Sy Mamabolo, chief electoral officer of the Independent Electoral Commission. Picture: Ben Curtis/AP/African News Agency (ANA)
Sy Mamabolo, chief electoral officer of the Independent Electoral Commission. Picture: Ben Curtis/AP/African News Agency (ANA)

IEC's red-flagged audit easily explained

By MAYIBONGWE MAQHINA Time of article published Sep 30, 2019

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Johannesburg - The Independent Electoral Commission recently downplayed the damning findings by Auditor-General Kimi Makwetu that the body had incurred up to R131 million in irregular expenditure in 2018-19.

Following the tabling of the annual report in Parliament, chief electoral officer Sy Mamabolo said he was satisfied that the IEC had sound supply chain management practices.

However, Mamabolo noted that of the R131m in irregular expenditure picked up, R101m was because the bid adjudication committee had not been properly constituted.

“No financial misconduct occurred and services were duly received by the commission. National Treasury has condoned the amount in the current year,” he said.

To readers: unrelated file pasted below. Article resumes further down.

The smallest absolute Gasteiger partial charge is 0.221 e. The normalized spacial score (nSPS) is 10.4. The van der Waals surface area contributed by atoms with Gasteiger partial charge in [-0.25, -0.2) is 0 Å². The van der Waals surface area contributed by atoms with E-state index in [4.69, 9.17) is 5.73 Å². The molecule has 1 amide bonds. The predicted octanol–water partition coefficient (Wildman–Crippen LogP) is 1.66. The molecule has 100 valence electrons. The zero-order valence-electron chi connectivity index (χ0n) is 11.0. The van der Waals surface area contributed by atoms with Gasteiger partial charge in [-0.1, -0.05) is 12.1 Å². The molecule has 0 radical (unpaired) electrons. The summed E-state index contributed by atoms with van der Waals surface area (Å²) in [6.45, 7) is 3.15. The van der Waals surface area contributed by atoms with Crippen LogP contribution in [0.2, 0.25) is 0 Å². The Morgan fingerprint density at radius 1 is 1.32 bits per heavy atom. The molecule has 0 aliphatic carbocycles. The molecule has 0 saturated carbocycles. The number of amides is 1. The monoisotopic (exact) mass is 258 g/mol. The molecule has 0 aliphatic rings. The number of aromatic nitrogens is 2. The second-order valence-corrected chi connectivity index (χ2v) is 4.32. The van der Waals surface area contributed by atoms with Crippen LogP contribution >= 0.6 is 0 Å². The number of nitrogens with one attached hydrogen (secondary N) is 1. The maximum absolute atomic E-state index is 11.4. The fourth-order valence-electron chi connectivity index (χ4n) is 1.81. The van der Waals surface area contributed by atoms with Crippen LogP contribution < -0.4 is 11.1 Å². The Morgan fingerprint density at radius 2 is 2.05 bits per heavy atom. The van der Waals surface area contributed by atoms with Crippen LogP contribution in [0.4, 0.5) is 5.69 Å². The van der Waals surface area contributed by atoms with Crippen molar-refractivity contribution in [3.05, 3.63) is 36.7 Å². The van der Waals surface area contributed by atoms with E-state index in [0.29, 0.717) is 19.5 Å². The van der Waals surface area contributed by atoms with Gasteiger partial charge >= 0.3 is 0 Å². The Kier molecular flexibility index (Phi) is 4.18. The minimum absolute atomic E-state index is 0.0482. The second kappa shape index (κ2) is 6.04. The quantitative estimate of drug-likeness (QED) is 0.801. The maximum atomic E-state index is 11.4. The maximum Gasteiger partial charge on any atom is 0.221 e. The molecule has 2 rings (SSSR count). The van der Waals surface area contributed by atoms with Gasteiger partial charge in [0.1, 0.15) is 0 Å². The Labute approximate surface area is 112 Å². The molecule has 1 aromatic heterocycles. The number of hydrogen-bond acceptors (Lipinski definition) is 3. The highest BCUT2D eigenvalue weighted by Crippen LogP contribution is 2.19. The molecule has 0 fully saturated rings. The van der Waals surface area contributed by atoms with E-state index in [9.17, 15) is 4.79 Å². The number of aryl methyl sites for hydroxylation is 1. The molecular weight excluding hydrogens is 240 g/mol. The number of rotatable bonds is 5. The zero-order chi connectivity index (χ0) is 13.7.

In his report, Makwetu indicated that the material findings on the IEC’s compliance were linked to an awarded tender which did not comply with adjudication criteria stipulated in the original invitation for bidding, and was thus in contravention of Treasury regulations.

“The constitutional institution incurred irregular expenditure of R131869723 due to non-compliance with procurement processes and its specific legislation,” Makwetu said.

In its annual report, the IEC listed R13909492 irregular expenditure in the Centurion Riverside Office park lease contract, which was taken on judicial review resulting in the North Gauteng High Court deciding it would not be in the interests of justice to set the lease aside.

The report further said irregular expenditure totalling R487104 was made in lump-sum payments to staff members. “The total amount incurred has been condoned and a process has been implemented to prevent further irregular expenditure from being incurred. Employment regulations have been updated and gazetted as of November 1, 2018, to prevent further irregular expenditure,” the report said.

Mamabolo said: “Due to stricter controls being implemented in the year under review, fruitless and wasteful expenditure has been reduced from R1292454 incurred in financial year 2017-18 to R35015 incurred in the year under review.”

He highlighted that the unqualified audit report presented an adverse finding on procurement.

“The focus for 2018-19 has been on improving procurement and performance-related findings related in the prior year. Overall, this was achieved by focusing on risk areas in the prior year, and improving internal controls in these areas,” Mamabolo said.

Political Bureau

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